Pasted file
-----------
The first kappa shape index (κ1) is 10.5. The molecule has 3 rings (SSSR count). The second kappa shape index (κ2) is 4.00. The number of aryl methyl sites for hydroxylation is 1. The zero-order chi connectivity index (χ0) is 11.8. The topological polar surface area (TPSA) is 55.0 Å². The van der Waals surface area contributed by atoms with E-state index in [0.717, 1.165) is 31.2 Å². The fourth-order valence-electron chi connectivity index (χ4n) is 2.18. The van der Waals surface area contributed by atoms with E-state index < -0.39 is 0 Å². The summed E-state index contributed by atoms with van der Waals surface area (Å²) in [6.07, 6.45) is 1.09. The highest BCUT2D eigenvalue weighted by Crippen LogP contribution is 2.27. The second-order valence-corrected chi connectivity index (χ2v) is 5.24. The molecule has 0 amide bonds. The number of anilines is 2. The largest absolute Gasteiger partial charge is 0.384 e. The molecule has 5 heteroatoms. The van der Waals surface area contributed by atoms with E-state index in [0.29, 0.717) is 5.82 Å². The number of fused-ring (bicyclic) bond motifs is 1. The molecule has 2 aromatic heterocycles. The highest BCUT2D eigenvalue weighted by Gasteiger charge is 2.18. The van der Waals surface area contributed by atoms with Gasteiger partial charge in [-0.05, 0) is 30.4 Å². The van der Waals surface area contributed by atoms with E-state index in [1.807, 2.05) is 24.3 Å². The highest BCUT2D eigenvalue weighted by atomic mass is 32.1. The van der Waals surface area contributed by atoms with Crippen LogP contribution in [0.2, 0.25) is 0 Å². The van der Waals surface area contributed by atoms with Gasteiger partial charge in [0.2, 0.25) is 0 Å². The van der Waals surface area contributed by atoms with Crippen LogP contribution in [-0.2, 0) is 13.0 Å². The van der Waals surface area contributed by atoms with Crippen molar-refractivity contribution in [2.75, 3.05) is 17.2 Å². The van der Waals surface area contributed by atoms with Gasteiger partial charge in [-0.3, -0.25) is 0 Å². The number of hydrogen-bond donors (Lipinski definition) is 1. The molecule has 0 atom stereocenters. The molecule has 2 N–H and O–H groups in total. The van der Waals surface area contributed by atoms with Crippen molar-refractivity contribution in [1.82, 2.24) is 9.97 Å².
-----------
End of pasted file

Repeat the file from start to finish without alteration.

The first kappa shape index (κ1) is 10.5. The molecule has 3 rings (SSSR count). The second kappa shape index (κ2) is 4.00. The number of aryl methyl sites for hydroxylation is 1. The zero-order chi connectivity index (χ0) is 11.8. The topological polar surface area (TPSA) is 55.0 Å². The van der Waals surface area contributed by atoms with E-state index in [0.717, 1.165) is 31.2 Å². The fourth-order valence-electron chi connectivity index (χ4n) is 2.18. The van der Waals surface area contributed by atoms with E-state index < -0.39 is 0 Å². The summed E-state index contributed by atoms with van der Waals surface area (Å²) in [6.07, 6.45) is 1.09. The highest BCUT2D eigenvalue weighted by Crippen LogP contribution is 2.27. The second-order valence-corrected chi connectivity index (χ2v) is 5.24. The molecule has 0 amide bonds. The number of anilines is 2. The largest absolute Gasteiger partial charge is 0.384 e. The molecule has 5 heteroatoms. The van der Waals surface area contributed by atoms with E-state index in [0.29, 0.717) is 5.82 Å². The number of fused-ring (bicyclic) bond motifs is 1. The molecule has 2 aromatic heterocycles. The highest BCUT2D eigenvalue weighted by Gasteiger charge is 2.18. The van der Waals surface area contributed by atoms with Gasteiger partial charge in [-0.05, 0) is 30.4 Å². The van der Waals surface area contributed by atoms with E-state index in [1.807, 2.05) is 24.3 Å². The highest BCUT2D eigenvalue weighted by atomic mass is 32.1. The van der Waals surface area contributed by atoms with Crippen LogP contribution in [0.2, 0.25) is 0 Å². The van der Waals surface area contributed by atoms with Gasteiger partial charge in [0.2, 0.25) is 0 Å². The van der Waals surface area contributed by atoms with Crippen LogP contribution in [-0.2, 0) is 13.0 Å². The van der Waals surface area contributed by atoms with Crippen molar-refractivity contribution in [2.75, 3.05) is 17.2 Å². The van der Waals surface area contributed by atoms with Gasteiger partial charge in [-0.3, -0.25) is 0 Å². The number of hydrogen-bond donors (Lipinski definition) is 1. The molecule has 0 atom stereocenters. The molecule has 2 N–H and O–H groups in total. The van der Waals surface area contributed by atoms with Crippen molar-refractivity contribution in [1.82, 2.24) is 9.97 Å².